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E-Cigarettes Score Higher In The Study Than Nicotine Replacement Products

E-Cigarettes Score Higher In The Study Than Nicotine Replacement Products

Long-term smokers have been twice as likely to do without tobacco smoking in a randomized study of e-cigarettes as with conventional nicotine replacement products.

The use of e-cigarettes as a smoking weaner is controversial. Proponents consider the vapor from the e-liquids to be less dangerous than the tobacco smoke products of combustion. Opponents point out that nicotine addiction is not defeated and the long-term risks of e-cigarettes are still unknown.

Both sides are likely to feel affirmed by the results of the randomized study conducted by the UK's National Institute for Health Research and Cancer Research UK at three centers in and around London.

A total of 886 smokers who turned to one of the National Health Service stop smoking services with the motivation to abstain were divided into 2 groups. One group received after a personal consultation a starter pack with e-cigarette and a first liquid (18 mg nicotine). Later, they should get more liquids to their taste of their choice at the store at their own expense.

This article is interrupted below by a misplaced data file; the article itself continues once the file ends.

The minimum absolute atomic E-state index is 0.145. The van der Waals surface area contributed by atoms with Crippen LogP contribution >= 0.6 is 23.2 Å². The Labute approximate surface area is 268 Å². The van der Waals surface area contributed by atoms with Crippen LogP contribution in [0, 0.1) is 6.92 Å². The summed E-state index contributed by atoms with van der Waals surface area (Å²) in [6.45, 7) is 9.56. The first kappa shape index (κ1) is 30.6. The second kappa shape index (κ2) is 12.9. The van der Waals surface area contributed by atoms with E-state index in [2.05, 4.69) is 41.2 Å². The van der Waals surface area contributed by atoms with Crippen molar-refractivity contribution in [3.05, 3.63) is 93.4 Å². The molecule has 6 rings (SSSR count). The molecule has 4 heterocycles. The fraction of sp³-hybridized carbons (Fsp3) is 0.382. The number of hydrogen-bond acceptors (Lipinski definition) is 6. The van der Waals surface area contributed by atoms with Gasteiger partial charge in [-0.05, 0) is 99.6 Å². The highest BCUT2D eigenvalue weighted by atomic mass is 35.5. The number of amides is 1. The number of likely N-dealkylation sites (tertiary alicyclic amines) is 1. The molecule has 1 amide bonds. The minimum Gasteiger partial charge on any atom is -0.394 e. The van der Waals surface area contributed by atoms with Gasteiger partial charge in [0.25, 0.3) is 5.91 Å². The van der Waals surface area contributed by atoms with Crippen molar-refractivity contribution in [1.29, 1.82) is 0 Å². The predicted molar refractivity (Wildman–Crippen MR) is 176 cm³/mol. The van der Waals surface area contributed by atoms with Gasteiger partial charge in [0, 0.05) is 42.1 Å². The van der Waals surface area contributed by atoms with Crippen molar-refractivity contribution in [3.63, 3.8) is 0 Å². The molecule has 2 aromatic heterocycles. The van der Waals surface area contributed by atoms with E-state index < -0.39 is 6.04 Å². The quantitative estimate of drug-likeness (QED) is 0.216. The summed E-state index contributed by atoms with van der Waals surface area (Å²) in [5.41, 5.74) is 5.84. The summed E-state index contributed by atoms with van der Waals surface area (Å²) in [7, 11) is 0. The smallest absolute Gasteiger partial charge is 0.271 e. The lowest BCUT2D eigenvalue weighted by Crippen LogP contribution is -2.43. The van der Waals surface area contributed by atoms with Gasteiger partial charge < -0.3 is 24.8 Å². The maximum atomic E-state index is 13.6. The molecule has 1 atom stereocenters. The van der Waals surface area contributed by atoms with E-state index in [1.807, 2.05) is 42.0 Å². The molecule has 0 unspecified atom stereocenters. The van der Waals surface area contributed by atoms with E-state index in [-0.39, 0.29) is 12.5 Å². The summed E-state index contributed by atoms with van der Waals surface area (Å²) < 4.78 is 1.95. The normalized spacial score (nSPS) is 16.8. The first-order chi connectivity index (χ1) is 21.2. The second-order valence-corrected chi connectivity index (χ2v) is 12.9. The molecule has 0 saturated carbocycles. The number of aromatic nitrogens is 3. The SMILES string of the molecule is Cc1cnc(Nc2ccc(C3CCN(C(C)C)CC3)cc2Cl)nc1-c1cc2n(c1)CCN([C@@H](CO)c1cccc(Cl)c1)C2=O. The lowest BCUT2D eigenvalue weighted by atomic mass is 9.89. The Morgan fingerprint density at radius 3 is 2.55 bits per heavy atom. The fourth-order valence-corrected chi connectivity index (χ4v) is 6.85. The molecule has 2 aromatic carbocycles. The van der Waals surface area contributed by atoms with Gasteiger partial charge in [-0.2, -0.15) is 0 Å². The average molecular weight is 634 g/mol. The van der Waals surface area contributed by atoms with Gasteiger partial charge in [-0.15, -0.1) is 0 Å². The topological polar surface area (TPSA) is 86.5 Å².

The participants of the second group were offered a conventional nicotine replacement therapy after the same personal consultation, whereby the participants were free to choose between the various forms of application (patch, chewing gum, lozenge, nasal spray, inhaler, mouth strips and microtabs). They were also encouraged to try different combinations. The nicotine replacement products were provided free of charge for the first 3 months.

All participants were asked to attend weekly supportive therapy sessions for at least 4 weeks.

The participants were on average 41 years old and had previously smoked an average of 15 cigarettes a day. In the Fagerströmtest on cigarette dependence, they achieved an average of 4.6 points, indicating an average dependency. The score ranges from 0 (low dependence) to 10 points (very strong dependence).

The primary endpoint of the study was abstinence from tobacco after 52 weeks, as assessed by breath test (less than 8 ppm carbon monoxide).

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